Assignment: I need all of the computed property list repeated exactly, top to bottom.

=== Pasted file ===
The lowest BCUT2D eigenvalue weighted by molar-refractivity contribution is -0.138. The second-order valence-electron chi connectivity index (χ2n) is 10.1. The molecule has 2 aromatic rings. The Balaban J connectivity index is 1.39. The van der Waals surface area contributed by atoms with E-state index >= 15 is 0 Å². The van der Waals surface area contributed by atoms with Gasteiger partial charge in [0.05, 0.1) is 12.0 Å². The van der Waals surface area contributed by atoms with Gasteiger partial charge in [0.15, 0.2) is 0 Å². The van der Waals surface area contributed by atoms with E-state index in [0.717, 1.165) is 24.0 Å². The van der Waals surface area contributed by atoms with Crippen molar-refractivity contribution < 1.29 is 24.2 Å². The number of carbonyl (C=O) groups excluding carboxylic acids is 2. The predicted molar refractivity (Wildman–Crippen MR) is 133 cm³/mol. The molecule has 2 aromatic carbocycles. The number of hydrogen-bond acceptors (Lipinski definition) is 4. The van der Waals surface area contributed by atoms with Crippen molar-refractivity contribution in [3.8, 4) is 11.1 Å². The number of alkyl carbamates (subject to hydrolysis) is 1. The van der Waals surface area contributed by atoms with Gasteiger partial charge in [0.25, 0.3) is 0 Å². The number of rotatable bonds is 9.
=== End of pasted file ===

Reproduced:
The lowest BCUT2D eigenvalue weighted by molar-refractivity contribution is -0.138. The second-order valence-electron chi connectivity index (χ2n) is 10.1. The molecule has 2 aromatic rings. The Balaban J connectivity index is 1.39. The van der Waals surface area contributed by atoms with E-state index >= 15 is 0 Å². The van der Waals surface area contributed by atoms with Gasteiger partial charge in [0.05, 0.1) is 12.0 Å². The van der Waals surface area contributed by atoms with Gasteiger partial charge in [0.15, 0.2) is 0 Å². The van der Waals surface area contributed by atoms with E-state index in [0.717, 1.165) is 24.0 Å². The van der Waals surface area contributed by atoms with Crippen molar-refractivity contribution < 1.29 is 24.2 Å². The number of carbonyl (C=O) groups excluding carboxylic acids is 2. The predicted molar refractivity (Wildman–Crippen MR) is 133 cm³/mol. The molecule has 2 aromatic carbocycles. The number of hydrogen-bond acceptors (Lipinski definition) is 4. The van der Waals surface area contributed by atoms with Crippen molar-refractivity contribution in [3.8, 4) is 11.1 Å². The number of alkyl carbamates (subject to hydrolysis) is 1. The van der Waals surface area contributed by atoms with Gasteiger partial charge in [0.25, 0.3) is 0 Å². The number of rotatable bonds is 9.